October 16, 2008 / 5:53 AM / 11 years ago

Q+A: Cambodia-Thailand border dispute - what next?

BANGKOK (Reuters) - Thai and Cambodian military commanders held talks across their disputed border on Thursday after the most serious clash in years left two Cambodian soldiers dead and 10 Thais in Cambodian hands.

The following Q+A, based on interviews with regional diplomats and analysts, examines some of the main issues:

Who/what is behind the sudden outbreak of shooting?

Both sides accuse the other of firing first. Even without the rhetoric and propaganda, it would be next to impossible to get to the bottom of the initial contact between troops who have been facing off for months in jungle-clad, hilly terrain.

Analysts say it is more helpful to consider who stands to gain. By that measure, the Thai army and government, who are both under pressure from a street movement that inflamed a border dispute around the Preah Vihear temple, have questions to answer.

“It’s hard to see how Cambodia gains from starting a war with Thailand at this point,” said Tony Kevin, a former Australian ambassador to Phnom Penh and now a visiting fellow at the Australian National University in Canberra.

“But if you look at the very tense and riven state of Thai politics, it’s easy to see how a Cambodian war could be of interest as a distraction,” he said.

Will it get worse?

It is hard to see it escalating into an all-out war.

Thailand’s vastly superior forces would be sure to win but would sustain casualties against a determined force of mainly ex-Khmer Rouge guerrillas who know the terrain and, more importantly, where millions of old landmines are buried.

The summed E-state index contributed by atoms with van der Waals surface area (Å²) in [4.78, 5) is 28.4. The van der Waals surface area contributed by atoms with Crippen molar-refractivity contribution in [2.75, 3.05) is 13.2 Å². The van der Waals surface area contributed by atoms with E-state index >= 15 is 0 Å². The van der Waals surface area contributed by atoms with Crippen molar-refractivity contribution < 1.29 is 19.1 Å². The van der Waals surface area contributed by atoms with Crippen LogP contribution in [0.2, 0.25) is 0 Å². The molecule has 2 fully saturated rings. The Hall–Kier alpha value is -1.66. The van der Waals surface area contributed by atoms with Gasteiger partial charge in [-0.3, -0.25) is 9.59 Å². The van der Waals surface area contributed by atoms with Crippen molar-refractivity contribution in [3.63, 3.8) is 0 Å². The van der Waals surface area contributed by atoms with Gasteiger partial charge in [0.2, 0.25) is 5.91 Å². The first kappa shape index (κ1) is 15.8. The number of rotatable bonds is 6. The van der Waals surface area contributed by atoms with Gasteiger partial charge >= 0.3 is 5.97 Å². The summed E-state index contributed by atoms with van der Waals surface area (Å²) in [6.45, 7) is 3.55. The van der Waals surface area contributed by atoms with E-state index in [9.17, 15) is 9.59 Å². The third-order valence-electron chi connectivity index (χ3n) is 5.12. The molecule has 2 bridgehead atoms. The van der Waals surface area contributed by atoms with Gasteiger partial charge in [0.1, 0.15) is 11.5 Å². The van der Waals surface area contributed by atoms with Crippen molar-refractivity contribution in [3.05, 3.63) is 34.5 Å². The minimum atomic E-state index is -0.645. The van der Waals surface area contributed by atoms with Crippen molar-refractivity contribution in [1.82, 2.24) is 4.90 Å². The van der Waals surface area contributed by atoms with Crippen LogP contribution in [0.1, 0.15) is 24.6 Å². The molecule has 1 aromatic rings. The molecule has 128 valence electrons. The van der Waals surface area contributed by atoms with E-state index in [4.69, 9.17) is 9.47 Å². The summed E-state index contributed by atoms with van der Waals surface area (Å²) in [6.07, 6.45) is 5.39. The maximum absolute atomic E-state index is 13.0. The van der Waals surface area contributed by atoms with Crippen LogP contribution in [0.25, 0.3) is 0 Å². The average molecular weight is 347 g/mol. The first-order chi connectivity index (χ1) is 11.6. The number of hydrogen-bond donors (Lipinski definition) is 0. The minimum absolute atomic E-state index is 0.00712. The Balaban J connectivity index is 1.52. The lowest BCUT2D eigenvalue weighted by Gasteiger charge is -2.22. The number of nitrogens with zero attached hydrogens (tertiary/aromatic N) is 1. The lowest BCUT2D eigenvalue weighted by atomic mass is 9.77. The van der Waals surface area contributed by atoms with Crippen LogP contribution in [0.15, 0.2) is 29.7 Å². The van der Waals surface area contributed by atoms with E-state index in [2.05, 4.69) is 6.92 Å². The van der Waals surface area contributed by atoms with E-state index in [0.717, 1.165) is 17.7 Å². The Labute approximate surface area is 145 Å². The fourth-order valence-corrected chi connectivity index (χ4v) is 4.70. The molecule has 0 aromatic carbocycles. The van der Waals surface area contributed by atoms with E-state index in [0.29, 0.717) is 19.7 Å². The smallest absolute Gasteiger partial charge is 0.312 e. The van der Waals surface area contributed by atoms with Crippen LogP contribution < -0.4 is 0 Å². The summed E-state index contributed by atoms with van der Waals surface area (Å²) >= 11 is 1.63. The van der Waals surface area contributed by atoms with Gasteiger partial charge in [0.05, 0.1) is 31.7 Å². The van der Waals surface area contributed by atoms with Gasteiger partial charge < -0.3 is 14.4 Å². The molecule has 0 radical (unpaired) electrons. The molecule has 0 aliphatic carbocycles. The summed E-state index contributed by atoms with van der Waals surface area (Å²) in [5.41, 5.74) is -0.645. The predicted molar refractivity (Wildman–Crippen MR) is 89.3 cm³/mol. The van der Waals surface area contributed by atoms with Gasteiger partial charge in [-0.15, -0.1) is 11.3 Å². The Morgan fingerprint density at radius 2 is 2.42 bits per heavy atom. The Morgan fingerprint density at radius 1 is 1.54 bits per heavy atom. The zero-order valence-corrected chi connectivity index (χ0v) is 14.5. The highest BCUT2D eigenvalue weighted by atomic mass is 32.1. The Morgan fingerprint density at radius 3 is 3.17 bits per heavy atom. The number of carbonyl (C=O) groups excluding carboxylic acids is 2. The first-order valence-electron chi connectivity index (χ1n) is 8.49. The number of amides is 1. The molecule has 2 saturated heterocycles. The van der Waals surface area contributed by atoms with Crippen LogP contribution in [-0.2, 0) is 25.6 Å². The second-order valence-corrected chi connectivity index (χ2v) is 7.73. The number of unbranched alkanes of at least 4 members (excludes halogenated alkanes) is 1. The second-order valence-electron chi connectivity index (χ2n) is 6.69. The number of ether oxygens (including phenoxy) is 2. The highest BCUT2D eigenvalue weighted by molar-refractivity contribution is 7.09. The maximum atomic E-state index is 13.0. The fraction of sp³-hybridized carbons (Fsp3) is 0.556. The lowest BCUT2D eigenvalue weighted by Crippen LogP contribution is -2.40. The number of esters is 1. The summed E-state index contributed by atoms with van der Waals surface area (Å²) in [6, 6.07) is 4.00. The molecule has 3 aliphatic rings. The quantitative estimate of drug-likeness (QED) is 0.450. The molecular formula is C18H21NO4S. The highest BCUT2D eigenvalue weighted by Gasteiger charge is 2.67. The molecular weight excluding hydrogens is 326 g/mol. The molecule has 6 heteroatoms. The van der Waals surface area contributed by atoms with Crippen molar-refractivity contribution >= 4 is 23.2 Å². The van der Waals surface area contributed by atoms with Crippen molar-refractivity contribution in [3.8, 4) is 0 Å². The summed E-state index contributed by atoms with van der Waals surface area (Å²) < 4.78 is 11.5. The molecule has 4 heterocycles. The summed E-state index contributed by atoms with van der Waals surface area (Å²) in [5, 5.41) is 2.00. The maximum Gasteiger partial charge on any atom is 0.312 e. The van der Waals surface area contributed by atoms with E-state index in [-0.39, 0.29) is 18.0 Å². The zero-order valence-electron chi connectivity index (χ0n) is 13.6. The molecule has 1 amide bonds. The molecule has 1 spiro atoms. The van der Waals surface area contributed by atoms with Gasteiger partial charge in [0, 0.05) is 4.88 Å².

As a richer country of 63 million people taking on a deeply impoverished nation of 13 million, Thailand would also be seen internationally as the aggressor if the conflict grew.

There is little prospect of it dying down altogether.

The Thai government and military have very little scope to back off given the domestic political situation in Bangkok, where street protesters accuse the government of selling off Thai soil, and criticize the army for not launching a coup.

Hun Sen is in a much stronger position domestically, having won an election landslide in July to add to his two decades in power. The wily ex-Khmer Rouge soldier knows that any perceived weakness against an old enemy will damage his standing. Who might step in to calm things down?

Singapore and Jakarta have both called for restraint, suggesting the immediate referee could the Association of South East Asian Nations (ASEAN), of which Thailand and Cambodia are both members.

But Cambodia feels ASEAN is compromised at present due to Thailand holding of the 10-member body’s annually rotating chair. The organization’s current secretary-general, Surin Pitsuwan, is also a Thai.

The conflict would have to escalate significantly before the U.N. Security Council got involved. The United States is also preoccupied with a financial crisis and presidential election.

China increasingly sees itself as an actor in this corner of Southeast Asia, but whether it gets involved remains unclear.

Editing by Darren Schuettler and Paul Tait

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